Surviving and Thriving as a Manager During a Merger

Two groups of business professionals holding pieces of jigsaw puzzles as they move to put them together
Gettyimages/Cultura

 A business associate described the shock of waking up one morning and reading that his firm was merging with a major competitor. “There were rumors, but I had no idea this would actually happen. I am not certain what it means for any of us, and I am tempted to start looking for a new job. I hate to say it, but I may have just flushed five years of hard work down the drain.”

The uncertainty surrounding a sudden merger announcement is commonplace.

For legal and competitive reasons, organizations must retain strict confidentiality of deals under development, resulting in surprising and sometimes shocking announcement to employees.  Of course, once the news is public, the number one question on every person’s mind is: “What does this mean for me?”

While the merger announcement and post-merger integration process where the two firms come together is filled with uncertainty, veterans of these experiences understand that there are both risks and opportunities in the situation. Before making a rash maneuver and jumping off too quickly, it pays to be patient, assess your opportunities and make an informed decision about your future with the new organization.

First, a bit of background:

Why Firms Merge

A tremendous amount of money is spent every year by firms acquiring competitors, suppliers, strategic partners or start-ups. The rationale for these investment activities typically falls into one of the following categories:

  • A perceived opportunity for significant cost savings and improved profits based on size and reach.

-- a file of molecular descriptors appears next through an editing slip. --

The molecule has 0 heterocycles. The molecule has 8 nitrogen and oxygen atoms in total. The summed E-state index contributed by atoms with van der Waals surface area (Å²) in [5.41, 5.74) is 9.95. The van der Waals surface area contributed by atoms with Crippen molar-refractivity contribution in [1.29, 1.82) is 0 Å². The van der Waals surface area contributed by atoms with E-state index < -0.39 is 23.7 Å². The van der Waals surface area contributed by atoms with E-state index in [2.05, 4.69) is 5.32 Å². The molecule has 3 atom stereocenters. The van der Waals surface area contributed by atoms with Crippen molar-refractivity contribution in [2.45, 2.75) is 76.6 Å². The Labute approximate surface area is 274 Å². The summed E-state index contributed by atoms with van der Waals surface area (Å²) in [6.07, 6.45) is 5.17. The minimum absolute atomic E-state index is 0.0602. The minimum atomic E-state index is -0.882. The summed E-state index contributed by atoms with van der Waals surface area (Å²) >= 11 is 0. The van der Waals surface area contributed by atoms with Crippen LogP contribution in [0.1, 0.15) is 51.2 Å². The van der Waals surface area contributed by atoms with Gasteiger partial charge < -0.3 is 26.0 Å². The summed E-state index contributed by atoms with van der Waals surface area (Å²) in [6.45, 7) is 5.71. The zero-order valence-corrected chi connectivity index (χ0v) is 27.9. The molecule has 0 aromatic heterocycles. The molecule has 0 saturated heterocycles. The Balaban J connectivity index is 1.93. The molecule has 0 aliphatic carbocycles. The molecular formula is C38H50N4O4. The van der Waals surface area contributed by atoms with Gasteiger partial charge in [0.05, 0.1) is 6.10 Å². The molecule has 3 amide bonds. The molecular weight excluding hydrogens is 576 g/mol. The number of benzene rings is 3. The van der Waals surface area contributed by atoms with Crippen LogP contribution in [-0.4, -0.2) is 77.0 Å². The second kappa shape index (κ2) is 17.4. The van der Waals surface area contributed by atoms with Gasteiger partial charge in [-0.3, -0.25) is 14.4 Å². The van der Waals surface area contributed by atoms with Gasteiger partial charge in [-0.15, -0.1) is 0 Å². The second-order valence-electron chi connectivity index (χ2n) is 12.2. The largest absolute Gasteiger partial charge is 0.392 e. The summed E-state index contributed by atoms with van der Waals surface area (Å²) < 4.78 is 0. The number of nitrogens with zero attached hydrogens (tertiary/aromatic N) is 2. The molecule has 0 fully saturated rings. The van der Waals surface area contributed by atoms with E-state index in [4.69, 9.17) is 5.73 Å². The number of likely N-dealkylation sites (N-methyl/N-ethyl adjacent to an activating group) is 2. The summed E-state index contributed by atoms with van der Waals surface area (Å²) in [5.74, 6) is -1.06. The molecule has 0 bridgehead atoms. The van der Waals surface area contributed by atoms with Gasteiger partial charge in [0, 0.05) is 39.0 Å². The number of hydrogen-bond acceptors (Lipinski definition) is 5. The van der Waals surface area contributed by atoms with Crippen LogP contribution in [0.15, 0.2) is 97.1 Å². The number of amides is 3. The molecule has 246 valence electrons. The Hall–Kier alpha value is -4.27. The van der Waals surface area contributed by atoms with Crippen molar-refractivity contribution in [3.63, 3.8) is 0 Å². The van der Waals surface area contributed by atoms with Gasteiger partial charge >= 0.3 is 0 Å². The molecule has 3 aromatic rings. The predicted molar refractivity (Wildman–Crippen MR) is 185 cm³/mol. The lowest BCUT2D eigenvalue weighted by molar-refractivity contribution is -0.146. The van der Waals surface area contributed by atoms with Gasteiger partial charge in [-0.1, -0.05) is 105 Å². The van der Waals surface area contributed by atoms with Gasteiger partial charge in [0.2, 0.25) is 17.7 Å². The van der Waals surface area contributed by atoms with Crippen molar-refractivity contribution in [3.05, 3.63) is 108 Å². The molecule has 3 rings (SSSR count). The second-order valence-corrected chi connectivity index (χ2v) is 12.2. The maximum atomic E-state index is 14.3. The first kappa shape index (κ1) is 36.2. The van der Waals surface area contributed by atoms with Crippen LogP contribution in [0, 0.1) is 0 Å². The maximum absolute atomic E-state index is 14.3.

• Improve control and profitability of supply chain operations.
  • Access to coveted customers or channels of distribution.
  • Access to talent
  • Access to new technologies.
  • Some combination of the above.

Of course, all of this “access” is effectively a strategic bet on the ability of the two firms to come together and turn potential into reality.

Regardless of the rationale for the merger on paper and in the press, producing those targeted benefits is hard work. Those managers and employees who are able to help bring the benefits to life stand to prosper.

Structure Matters

You can answer the question. “What does this mean for me?” by reviewing your firm’s historical approaches to these transactions and looking and listening for intentions from senior management.

If your firm typically acquires and leaves the acquired company alone to operate on its own, not much will change for you or your team members. This portfolio approach is typically pursued by organizations categorized as conglomerates or outside investment groups interested in owning a wide variety of companies. While financial oversight and reporting requirements may change, the acquirer will expect the acquired firm’s management and employees to do what they do best, and drive growth and expected profits. Very little will change for you or your team members.

Alternatively, if your firm’s history or the acquiring firm’s track record is to combine operations, it is reasonable to anticipate significant changes as a result of what is termed an integration process. You will work with your new peers to develop and execute the plans required to combine activities and eliminate redundancies and exploit opportunities.

While this situation is the most invasive one, remember that the new firm is dependent upon help to bring the expected benefits to life. As uncomfortable as it might feel, actively supporting the integration process is a great way to increase your value and the value of your team members in this new and changing organization.

In well-managed post-merger integration activities, teams from both firms are typically assigned to bring operations together. This team environment offers an opportunity for you and your direct reports to shine. The tips below offer ideas on surviving and thriving during the post-acquisition integration process.

9 Tips for Surviving and Thriving in the Post Merger Process: